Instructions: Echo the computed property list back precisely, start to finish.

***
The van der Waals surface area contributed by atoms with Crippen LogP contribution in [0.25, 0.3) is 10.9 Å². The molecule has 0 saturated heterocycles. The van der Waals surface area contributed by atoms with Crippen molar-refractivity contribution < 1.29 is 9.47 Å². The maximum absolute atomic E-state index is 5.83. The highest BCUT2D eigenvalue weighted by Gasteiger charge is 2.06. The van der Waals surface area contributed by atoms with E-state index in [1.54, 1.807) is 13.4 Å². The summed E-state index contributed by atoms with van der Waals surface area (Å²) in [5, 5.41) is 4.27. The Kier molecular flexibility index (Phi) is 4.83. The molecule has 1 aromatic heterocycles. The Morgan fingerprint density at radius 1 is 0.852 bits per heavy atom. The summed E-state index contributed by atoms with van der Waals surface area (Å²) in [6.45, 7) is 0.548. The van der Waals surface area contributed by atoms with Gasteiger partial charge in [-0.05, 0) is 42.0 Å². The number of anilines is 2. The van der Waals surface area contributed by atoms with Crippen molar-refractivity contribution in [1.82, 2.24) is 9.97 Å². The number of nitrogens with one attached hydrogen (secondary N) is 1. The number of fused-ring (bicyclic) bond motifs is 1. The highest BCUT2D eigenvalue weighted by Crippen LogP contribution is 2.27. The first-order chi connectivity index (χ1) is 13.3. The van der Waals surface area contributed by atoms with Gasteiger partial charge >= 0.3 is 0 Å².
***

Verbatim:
The van der Waals surface area contributed by atoms with Crippen LogP contribution in [0.25, 0.3) is 10.9 Å². The molecule has 0 saturated heterocycles. The van der Waals surface area contributed by atoms with Crippen molar-refractivity contribution < 1.29 is 9.47 Å². The maximum absolute atomic E-state index is 5.83. The highest BCUT2D eigenvalue weighted by Gasteiger charge is 2.06. The van der Waals surface area contributed by atoms with E-state index in [1.54, 1.807) is 13.4 Å². The summed E-state index contributed by atoms with van der Waals surface area (Å²) in [5, 5.41) is 4.27. The Kier molecular flexibility index (Phi) is 4.83. The molecule has 1 aromatic heterocycles. The Morgan fingerprint density at radius 1 is 0.852 bits per heavy atom. The summed E-state index contributed by atoms with van der Waals surface area (Å²) in [6.45, 7) is 0.548. The van der Waals surface area contributed by atoms with Gasteiger partial charge in [-0.05, 0) is 42.0 Å². The number of anilines is 2. The van der Waals surface area contributed by atoms with Crippen molar-refractivity contribution in [1.82, 2.24) is 9.97 Å². The number of nitrogens with one attached hydrogen (secondary N) is 1. The number of fused-ring (bicyclic) bond motifs is 1. The highest BCUT2D eigenvalue weighted by Crippen LogP contribution is 2.27. The first-order chi connectivity index (χ1) is 13.3. The van der Waals surface area contributed by atoms with Gasteiger partial charge >= 0.3 is 0 Å².